What Evangelicals Can Learn from Flannery O’Connor

I just received the latest issue of Touchstone magazine in the mail yesterday. You won’t want to miss Donald T. Williams’ article, “Writers Cramped,” in which he outlines three things that evangelical authors can learn from Flannery O’Connor.

The opening of the article sets up and asks a penetrating question:

My fellow Evangelicals publish reams upon reams of prose. What we have not tended to write is anything recognized as having literary value by the literary world. What makes this failure remarkable is that our Protestant forebears include a number of people who did: Philip Sidney, Edmund Spenser, George Herbert, John Milton, and John Bunyan, to mention a few.

Equally remarkable is the host of near contemporary conservative Christians—sometimes quite evangelical and even evangelistic, though not “Evangelicals”—who were also important writers. G. K. Chesterton, C. S. Lewis, J. R. R. Tolkien, T. S. Eliot, Graham Greene, Aleksander Solzhenitsyn, Walker Percy, and Flannery O’Connor are all recognized as important literary figures even by people who do not share their Christian commitment.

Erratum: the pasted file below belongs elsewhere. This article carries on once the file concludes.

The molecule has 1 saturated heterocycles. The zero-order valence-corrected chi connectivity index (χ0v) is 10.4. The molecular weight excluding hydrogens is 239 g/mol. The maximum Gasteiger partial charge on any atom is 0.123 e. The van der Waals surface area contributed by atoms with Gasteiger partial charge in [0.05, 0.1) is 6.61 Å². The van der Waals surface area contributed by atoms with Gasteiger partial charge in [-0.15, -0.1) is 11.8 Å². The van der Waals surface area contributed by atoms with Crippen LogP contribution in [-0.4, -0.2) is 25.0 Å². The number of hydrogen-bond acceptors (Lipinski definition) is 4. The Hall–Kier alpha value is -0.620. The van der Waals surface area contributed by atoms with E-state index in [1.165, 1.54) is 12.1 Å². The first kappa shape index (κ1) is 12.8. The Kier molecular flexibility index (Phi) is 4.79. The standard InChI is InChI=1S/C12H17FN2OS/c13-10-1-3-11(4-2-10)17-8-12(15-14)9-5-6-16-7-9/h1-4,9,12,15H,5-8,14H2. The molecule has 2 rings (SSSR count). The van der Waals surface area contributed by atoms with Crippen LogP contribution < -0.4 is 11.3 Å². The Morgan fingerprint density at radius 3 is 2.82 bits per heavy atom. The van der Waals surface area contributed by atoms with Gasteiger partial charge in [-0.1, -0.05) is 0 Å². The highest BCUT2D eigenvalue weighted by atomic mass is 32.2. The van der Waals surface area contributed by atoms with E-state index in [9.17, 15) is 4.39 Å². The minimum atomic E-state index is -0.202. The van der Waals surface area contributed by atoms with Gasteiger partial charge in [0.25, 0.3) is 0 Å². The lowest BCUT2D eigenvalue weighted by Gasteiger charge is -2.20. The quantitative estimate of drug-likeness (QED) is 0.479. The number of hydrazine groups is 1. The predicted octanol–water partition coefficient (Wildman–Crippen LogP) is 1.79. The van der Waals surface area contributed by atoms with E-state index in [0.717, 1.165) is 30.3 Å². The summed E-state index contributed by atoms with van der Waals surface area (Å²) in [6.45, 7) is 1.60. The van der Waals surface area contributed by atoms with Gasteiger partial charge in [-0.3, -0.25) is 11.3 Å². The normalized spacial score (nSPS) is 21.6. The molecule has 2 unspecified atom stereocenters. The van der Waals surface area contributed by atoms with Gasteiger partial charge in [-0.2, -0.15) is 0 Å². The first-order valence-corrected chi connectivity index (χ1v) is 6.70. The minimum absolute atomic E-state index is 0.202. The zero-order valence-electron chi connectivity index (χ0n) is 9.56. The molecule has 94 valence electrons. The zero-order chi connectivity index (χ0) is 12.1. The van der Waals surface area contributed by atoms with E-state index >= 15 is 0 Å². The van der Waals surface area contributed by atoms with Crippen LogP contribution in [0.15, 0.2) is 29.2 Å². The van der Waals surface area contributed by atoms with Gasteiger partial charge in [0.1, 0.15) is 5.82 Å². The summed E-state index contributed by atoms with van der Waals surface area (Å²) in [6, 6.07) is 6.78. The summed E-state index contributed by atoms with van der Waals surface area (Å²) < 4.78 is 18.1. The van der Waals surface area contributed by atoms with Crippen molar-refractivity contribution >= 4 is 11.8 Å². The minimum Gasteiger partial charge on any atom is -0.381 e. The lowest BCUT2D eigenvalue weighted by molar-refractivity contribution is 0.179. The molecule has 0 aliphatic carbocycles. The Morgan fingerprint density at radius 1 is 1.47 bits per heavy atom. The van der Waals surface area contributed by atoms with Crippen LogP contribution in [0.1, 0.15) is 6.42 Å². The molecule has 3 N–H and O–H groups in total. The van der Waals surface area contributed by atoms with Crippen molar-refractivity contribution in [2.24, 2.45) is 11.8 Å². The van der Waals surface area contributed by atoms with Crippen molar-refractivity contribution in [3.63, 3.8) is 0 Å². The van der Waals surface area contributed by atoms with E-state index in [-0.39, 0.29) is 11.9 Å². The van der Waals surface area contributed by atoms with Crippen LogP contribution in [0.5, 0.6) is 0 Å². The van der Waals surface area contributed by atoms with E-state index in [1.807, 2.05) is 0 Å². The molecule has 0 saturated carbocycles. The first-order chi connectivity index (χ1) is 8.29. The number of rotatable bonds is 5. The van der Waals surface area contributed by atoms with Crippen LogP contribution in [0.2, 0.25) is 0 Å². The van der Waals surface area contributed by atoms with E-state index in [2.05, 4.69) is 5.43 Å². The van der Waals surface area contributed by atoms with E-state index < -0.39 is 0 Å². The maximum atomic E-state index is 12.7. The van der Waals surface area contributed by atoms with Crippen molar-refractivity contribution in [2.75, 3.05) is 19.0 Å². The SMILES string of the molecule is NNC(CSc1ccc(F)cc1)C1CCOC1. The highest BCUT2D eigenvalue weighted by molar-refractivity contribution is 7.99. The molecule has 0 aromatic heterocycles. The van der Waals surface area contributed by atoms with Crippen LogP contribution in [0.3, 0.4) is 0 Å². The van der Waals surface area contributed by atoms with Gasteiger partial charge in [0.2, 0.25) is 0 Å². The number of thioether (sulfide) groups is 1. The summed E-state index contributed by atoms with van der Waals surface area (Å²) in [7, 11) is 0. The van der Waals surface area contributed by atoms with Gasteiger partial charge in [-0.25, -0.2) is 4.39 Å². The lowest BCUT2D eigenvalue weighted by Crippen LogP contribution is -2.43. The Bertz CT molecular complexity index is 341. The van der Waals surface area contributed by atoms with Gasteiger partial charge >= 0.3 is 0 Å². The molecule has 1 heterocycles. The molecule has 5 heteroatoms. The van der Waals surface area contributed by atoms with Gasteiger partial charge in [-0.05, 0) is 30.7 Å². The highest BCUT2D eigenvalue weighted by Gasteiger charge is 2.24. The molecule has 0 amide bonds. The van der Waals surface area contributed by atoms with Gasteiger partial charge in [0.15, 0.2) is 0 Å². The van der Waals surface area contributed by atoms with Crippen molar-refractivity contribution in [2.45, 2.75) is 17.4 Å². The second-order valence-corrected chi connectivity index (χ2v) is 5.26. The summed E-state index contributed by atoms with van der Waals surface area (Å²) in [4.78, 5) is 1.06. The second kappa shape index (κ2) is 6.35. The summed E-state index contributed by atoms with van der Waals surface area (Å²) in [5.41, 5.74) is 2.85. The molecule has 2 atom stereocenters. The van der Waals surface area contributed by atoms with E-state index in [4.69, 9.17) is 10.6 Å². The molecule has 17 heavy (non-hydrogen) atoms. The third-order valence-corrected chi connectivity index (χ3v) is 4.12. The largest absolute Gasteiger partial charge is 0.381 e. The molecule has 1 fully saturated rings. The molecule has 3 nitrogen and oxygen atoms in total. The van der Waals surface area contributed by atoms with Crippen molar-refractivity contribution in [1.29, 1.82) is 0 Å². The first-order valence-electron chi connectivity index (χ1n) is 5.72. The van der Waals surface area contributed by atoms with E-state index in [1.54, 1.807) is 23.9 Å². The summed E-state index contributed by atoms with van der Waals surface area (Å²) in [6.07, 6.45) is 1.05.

Where is the contemporary American Evangelical who can make such a claim?

I think this is an important question, one that reveals that evangelicals just might have something to learn from a Catholic novelist. Be sure to read the rest of this one:

“Writers Cramped” – by Donald T. Williams (Touchstone).

One Response to What Evangelicals Can Learn from Flannery O’Connor

  1. Mason Beecroft August 29, 2007 at 7:52 pm #

    Denny,
    I enjoyed that article as well. Touchstone is a must read.

    Walker Percy has a couple of interesting essays that argue Christians are the best writers because of their theology. The themes of fall, sin, struggle, redemption, incarnation, sacrament make for the finest fiction writing. They speak to the human condition in all of its complexity and tragedy. He says that this is the reason that there are no good Buddhist, Hindu, or Eastern writers as they do not understand the predicament of humanity and are incapable of speaking to it. Even those western writers who reject the faith are still formed by an understanding of history and life that moves toward something (from their denial of a Christian teleology). The existentialists and nihilists write in rejection of such a worldview, which indicates their formation by it. If Percy is correct, then poor writing among Christian traditions might be linked to weak areas of their theology (anthropology/hamartiology/soteriology/eschatology, etc.).

    I would further suggest that there is a reason the best writers come from sacramental traditions.
    +Mason

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